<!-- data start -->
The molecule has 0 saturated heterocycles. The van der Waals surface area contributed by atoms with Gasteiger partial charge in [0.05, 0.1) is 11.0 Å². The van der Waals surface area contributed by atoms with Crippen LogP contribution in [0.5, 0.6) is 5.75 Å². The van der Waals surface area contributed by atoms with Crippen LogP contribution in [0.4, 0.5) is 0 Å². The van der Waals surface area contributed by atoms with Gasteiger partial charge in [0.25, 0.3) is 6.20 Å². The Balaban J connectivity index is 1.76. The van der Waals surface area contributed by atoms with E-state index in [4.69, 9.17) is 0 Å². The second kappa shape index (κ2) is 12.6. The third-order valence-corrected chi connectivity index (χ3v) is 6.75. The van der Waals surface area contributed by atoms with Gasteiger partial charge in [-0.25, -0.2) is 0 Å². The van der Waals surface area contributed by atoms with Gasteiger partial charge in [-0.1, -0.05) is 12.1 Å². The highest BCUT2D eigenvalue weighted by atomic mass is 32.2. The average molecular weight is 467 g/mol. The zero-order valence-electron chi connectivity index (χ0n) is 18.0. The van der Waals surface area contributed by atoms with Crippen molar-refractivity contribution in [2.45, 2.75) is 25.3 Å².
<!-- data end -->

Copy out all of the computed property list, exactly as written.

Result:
The molecule has 0 saturated heterocycles. The van der Waals surface area contributed by atoms with Gasteiger partial charge in [0.05, 0.1) is 11.0 Å². The van der Waals surface area contributed by atoms with Crippen LogP contribution in [0.5, 0.6) is 5.75 Å². The van der Waals surface area contributed by atoms with Crippen LogP contribution in [0.4, 0.5) is 0 Å². The van der Waals surface area contributed by atoms with Gasteiger partial charge in [0.25, 0.3) is 6.20 Å². The Balaban J connectivity index is 1.76. The van der Waals surface area contributed by atoms with E-state index in [4.69, 9.17) is 0 Å². The second kappa shape index (κ2) is 12.6. The third-order valence-corrected chi connectivity index (χ3v) is 6.75. The van der Waals surface area contributed by atoms with Gasteiger partial charge in [-0.25, -0.2) is 0 Å². The van der Waals surface area contributed by atoms with Gasteiger partial charge in [-0.1, -0.05) is 12.1 Å². The highest BCUT2D eigenvalue weighted by atomic mass is 32.2. The average molecular weight is 467 g/mol. The zero-order valence-electron chi connectivity index (χ0n) is 18.0. The van der Waals surface area contributed by atoms with Crippen molar-refractivity contribution in [2.45, 2.75) is 25.3 Å².